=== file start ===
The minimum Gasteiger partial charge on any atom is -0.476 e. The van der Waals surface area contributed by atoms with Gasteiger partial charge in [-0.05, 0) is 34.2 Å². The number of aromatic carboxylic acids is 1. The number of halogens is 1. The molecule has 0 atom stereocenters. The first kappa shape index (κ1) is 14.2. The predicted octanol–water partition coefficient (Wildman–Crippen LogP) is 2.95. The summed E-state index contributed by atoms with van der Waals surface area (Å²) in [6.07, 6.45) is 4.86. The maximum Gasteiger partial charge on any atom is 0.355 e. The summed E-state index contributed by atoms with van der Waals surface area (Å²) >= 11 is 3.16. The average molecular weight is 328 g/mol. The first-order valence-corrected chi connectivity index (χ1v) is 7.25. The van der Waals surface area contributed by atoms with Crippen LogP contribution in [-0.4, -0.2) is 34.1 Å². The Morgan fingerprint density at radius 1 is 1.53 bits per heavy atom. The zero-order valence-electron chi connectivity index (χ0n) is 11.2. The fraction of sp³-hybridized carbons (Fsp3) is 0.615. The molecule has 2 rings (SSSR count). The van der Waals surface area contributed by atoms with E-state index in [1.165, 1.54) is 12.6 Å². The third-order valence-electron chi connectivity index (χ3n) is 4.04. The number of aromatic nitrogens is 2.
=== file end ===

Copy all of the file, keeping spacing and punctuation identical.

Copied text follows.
The minimum Gasteiger partial charge on any atom is -0.476 e. The van der Waals surface area contributed by atoms with Gasteiger partial charge in [-0.05, 0) is 34.2 Å². The number of aromatic carboxylic acids is 1. The number of halogens is 1. The molecule has 0 atom stereocenters. The first kappa shape index (κ1) is 14.2. The predicted octanol–water partition coefficient (Wildman–Crippen LogP) is 2.95. The summed E-state index contributed by atoms with van der Waals surface area (Å²) in [6.07, 6.45) is 4.86. The maximum Gasteiger partial charge on any atom is 0.355 e. The summed E-state index contributed by atoms with van der Waals surface area (Å²) >= 11 is 3.16. The average molecular weight is 328 g/mol. The first-order valence-corrected chi connectivity index (χ1v) is 7.25. The van der Waals surface area contributed by atoms with Crippen LogP contribution in [-0.4, -0.2) is 34.1 Å². The Morgan fingerprint density at radius 1 is 1.53 bits per heavy atom. The zero-order valence-electron chi connectivity index (χ0n) is 11.2. The fraction of sp³-hybridized carbons (Fsp3) is 0.615. The molecule has 2 rings (SSSR count). The van der Waals surface area contributed by atoms with E-state index in [1.165, 1.54) is 12.6 Å². The third-order valence-electron chi connectivity index (χ3n) is 4.04. The number of aromatic nitrogens is 2.